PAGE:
Lesbian Visibility & Culture
The word "lesbian" can bring to mind a lot of different images based on the stereotypes associated with the term.
From secret meetups in the 1950’s to the 1970’s lesbian communes to our community today, lesbians have a rich history of our own. Throughout the years, we have always embodied a sense of community and supported each other; fought for our rights and freedoms; and acted as allies both to others in the GBT2Q+ community and those from other minority communities facing oppression. Our history has not been perfect but it is one that often disappears.
Lesbian Visibility Day
Celebrated on April 26th
Created in 2008, lesbian visibility day showcases women-loving-women, providing a platform for lesbian role models to speak out on the issues facing female-identified sexual minorities.
This day, alongside all queer awareness days, are an integral part of moving towards an intersectional society where all are treated equally and fairly.
Lesbian Visibility & Culture
Lesbian Visibility Day was created in 2008, to not only celebrate women loving women but also to raise awareness on issues facing our community. Some of these issues have changed over the years but some remain the same. The bar scene was often the target of police violence, and was largely dominated by gay men. With more access to money and public space than their lesbian counterparts, gay men, while still in danger of homophobic violence, could dance, sweat, and cruise more freely. Lesbians, meanwhile, and still today, struggle under the dual burden of sexism and homophobia. They make less money than their male counterparts, and are subject to specific kinds of sexual harassment and violence.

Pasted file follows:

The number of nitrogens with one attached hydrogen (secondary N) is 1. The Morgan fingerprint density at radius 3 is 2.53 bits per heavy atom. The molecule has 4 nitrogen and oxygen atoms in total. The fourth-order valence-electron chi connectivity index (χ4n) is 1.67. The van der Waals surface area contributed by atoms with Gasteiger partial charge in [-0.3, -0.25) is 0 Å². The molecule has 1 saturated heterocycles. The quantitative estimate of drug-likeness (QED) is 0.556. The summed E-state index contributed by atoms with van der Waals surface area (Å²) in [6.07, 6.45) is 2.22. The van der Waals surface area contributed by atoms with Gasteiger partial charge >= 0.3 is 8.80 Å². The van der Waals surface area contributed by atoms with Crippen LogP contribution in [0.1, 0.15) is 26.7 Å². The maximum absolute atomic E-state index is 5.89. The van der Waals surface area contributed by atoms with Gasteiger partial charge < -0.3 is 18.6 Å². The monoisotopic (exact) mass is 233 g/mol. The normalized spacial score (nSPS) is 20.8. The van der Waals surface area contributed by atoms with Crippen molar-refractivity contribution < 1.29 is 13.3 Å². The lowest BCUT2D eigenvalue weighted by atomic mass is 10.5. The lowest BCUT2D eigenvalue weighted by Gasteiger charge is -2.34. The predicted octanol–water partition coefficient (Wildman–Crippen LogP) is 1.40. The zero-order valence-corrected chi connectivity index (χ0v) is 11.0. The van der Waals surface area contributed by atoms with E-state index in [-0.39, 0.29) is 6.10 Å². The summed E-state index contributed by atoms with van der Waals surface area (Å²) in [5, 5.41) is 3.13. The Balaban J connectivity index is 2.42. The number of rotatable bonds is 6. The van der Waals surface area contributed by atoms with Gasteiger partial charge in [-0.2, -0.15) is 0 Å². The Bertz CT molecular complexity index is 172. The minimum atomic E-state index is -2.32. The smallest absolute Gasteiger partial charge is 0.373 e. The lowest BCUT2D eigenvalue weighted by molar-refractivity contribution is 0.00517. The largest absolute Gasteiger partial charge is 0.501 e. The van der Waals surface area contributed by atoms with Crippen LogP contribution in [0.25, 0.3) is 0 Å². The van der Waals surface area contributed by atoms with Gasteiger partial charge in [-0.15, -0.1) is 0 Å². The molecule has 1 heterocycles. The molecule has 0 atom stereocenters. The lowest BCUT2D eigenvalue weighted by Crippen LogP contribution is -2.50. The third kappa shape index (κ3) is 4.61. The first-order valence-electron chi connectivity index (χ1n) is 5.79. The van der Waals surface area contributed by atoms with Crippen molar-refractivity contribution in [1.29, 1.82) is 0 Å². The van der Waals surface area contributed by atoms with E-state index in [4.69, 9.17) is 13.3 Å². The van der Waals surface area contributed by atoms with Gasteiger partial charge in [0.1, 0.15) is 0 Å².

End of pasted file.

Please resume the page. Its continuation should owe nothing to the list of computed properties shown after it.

Despite all of this, now, more than ever, it is essential that we recognize, celebrate and most importantly support lesbians across Canada to be their true selves at work, home and socially. To show that lesbians still remain true to a long history of inclusive activism and are a voice for unity that uplift ALL women especially those from marginalized communities and our trans sisters.
Used for either a lesbian who exhibits a stereotypically masculine appearance/behaviour or the person in the dominant role in a lesbian relationship.
Lesbian Community Dates
Lesbian Day of Visibility
Annually on April 26th
1st Sat July
Femme Appreciation Day
First Saturday of July
Butch Appreciation Day
A Moment in Queer History
Individuals Empowering Our Community
Radclyffe Hall's The Well of Loneliness
Lesbian Visibility In A Time Of Unspeakable Desires
In 1921, Lord Birkenhead, the Lord High Chancellor of Great Britain, opposed a bill that would have criminalised lesbianism on the grounds that "of every thousand women ... 999 have never even heard a whisper of these practices". Seven years later, during the summer of 1928, British author Radclyffe Hall published her novel about a lesbian relationship, bringing the subject of homosexuality into the country’s literary culture. This publication resulted in one of the most infamous trials across multiple countries as publishers fought to have the book removed for the “obscene” classification.
The Well’s trial was a crucial moment in lesbian identity and culture. The publicity increased lesbian visibility and for decades it was not only the best-known lesbian novel in English, but it was the first source of information about lesbianism that could be found. While there have been many critiques about the novel itself, it has had an undeniable impact on lesbian visibility. "There was probably no lesbian in the four decades between 1928 and the late 1960s capable of reading English or any of the eleven languages into which the book was translated who was unfamiliar with The Well of Loneliness" - Lillian Faderman, Historian.
In 1949 the book was still listed on Canada Customs' prohibited importations list but that would not stop its spread into Canada.The ban only succeeded in bringing more attention to the very subject it was intending to suppress. In fact, when the local press reported on the novel and it’s obscenity trials in the 1920s, they gave a name to what was referred to at the time as the “nameless vice between women”. One press in particular, Hush in Toronto asserted that while in the minds of a moral populace, gay sex was terrible, the idea of lesbian sex was unspeakable and unimaginable. Yet, the press succeeded in making lesbianism, speakable, imaginable and visible.
Food for Queers
Stay Safe. Not Hungry
Providing support for 2SLGBTQ+ folks experiencing food insecurities within the city of London